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Out she walks full of beauty and grace, and stares up at Emmett, gaping at his mass. He smiles widely at her, flashing his dimply grin. She grasps his outstretched hand and once again doesn't flinch at the cold. There must be something truly different about this girl. Either she knows what we are and is ignoring it or doesn't care. Or something else is going on altogether. One way, I'll have to find out. If not for the safety of my family's secret then for my own curiosity's sake. She smiles widely, switching her bag to the opposite shoulder and takes my arm gracefully. We saunter down the hall towards the cafeteria ignoring all the stares from everyone.

They were all thinking along the lines of how it was that we found each other. Why wouldn't that happen? She harbored lust for me since the moment she laid eyes on me last year. I denied all her advances much like Arbie did Owen earlier. In the lunch room, Alice and Rosalie are already seated at our usual table. Alice has filled Rosalie in on the situation, but Rosalie is glaring at me nonetheless.

She thinks not again at me. No, I would not let the same thing happen twice. Not in the same way anyway.

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Like I told Emmett earlier, I will not fuck this up this time. She wrinkles her nose in a very Bella like fashion. She pays the cashier before I can even get my wallet out. Sticking her tongue out at me she walks towards the table. I follow guiltily behind her, realizing that while she enjoys some chivalry, clearly not all of it will be accepted graciously. Jeb catches her on the way to the table. I'm still a few steps behind her. Ah, this Raven or Robin chick asked me to join her group, and I said yes but only if you hadn't found someone to sit with.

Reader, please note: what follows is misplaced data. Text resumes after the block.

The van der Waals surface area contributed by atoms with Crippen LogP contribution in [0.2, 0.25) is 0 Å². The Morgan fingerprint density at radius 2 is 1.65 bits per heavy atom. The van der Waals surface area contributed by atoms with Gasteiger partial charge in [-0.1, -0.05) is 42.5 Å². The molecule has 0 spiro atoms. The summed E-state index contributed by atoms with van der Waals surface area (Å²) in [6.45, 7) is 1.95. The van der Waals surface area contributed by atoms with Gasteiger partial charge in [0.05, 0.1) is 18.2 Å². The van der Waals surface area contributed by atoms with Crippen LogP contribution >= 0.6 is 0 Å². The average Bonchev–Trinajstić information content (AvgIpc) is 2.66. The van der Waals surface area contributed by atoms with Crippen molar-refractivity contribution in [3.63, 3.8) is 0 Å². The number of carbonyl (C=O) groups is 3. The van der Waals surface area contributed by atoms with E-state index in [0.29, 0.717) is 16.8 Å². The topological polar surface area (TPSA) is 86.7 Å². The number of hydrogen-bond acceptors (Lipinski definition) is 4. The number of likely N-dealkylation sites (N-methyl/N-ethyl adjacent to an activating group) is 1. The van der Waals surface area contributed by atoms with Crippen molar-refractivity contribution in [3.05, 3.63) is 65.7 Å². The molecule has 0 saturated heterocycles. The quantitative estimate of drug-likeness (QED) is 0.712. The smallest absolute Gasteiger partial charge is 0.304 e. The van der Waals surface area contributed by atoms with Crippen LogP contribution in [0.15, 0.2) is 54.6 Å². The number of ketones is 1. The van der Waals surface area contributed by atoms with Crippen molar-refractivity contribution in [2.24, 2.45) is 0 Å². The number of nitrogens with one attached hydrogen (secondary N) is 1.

So cool… I'll ah, see you at the car later," he says sparing a glance my way. A flicker of knowing comes across his face.

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These two siblings are certainly very, very interesting to say the least. I catch up with her and follow with her to the table. She takes a seat next to Jasper, and I sit fluidly next to her. I glance in her eyes and notice she's debating something. She's a much better liar than Bella, but I can tell all the same, though a human probably wouldn't.

She stabs a carrot with her fork and slowly sticks it into her mouth with a grimace. Pushing her tray away, she says, "That's it. I'm carrying lunch with me from now on. This is positively repulsive.

Taking her carton of milk, she inspects it carefully before sipping, to make sure it isn't spoiled. She downs it in seconds, wiping her mouth with her remaining napkin then rejoining the conversation. Rosalie flinches minutely, but takes her hand in a friendly gesture, smiling lightly, which turned out to be more of a grimace than anything. Something we have in common.

A Ballerina, Inside Out

I have a twin brother as well," she says as she points him out a few tables away. Rosalie glances briefly noticing the sibling resemblance and that her brother's size nearly rivals Emmett's. No," she laughs in response. I call him Jebadiah all the time, which he hates, but I'm his sister and that's my right. Conversation flows effortlessly among all of us. We ask about Arbie's likes and dislikes, informing her of ours as well.

It turns out she and Jeb are both big baseball and football fans, which Emmett lights up at. He makes plans to invite Jeb and Arbie over to watch a game sometime soon. Even Rosalie is participating. Rosalie who I thought would hate Arbie just based on the fact that she's human. But even her thoughts are sincere. She actually likes her. It's almost as if Arbie has us all wrapped around her finger. Alice is considering taking her shopping, and Rosalie is busy wondering what kind of car she drives and if she can fix it up for her. Emmett wants to play football with her and Jasper wants to share his history books and knowledge with her.